We need to talk to young people about PMI without sounding like their mother, an old fogey or boring them half to death
A growing issue for private medical insurance (PMI) providers and intermediaries is how to stop the younger and fit (and therefore immortal in their own eyes) from opting out of a company-paid PMI scheme?
Those of us with a few more years and the odd health hiccup under our belt need little persuading that PMI is a highly valuable commodity. But in these financially stringent times, more value is placed on salary and good hard cash, rather than other employee benefits.
As each young, low risk member opts out, the risk of the group as a whole rises, with consequences for both the employer and employee. A good example is an SME group of 25 middle aged and fairly unhealthy members who posed an increasingly poor risk. The intermediary persuaded the client to extend the PMI offering to all staff – 180 in total including the existing members. The effect of moving from age-rated to claims-rated, and the benefit of including a much younger population only doubled the total premium for seven times the number of members. The single rate for a 30 year old in the expanded scheme was £1,000 cheaper but is still around £600 so how do you persuade the young and fit that the extra tax liability is worth it? Perhaps some communication noting the following could help:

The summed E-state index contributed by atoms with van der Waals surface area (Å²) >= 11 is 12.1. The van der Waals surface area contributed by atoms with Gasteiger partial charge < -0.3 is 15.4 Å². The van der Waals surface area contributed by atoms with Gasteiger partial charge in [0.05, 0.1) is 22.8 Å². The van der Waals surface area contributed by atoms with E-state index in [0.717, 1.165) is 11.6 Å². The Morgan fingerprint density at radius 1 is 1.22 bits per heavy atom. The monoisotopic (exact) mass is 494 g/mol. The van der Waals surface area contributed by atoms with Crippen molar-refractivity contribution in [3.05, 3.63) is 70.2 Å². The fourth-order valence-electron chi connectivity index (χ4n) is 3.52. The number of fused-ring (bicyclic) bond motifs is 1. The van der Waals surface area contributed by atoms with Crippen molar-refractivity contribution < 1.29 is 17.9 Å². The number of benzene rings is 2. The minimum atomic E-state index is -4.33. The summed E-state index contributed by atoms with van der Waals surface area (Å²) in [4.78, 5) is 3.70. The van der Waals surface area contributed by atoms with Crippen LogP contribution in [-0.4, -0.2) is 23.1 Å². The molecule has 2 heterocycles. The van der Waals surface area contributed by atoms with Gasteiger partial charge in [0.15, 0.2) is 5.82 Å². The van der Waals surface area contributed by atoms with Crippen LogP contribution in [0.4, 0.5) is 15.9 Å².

If we can somehow persuade the younger generation that PMI really is a good idea, without sounding like their mother, an old fogey or boring them half to death – this could have a major impact on scheme risk and individual affordability for corporate members in the future.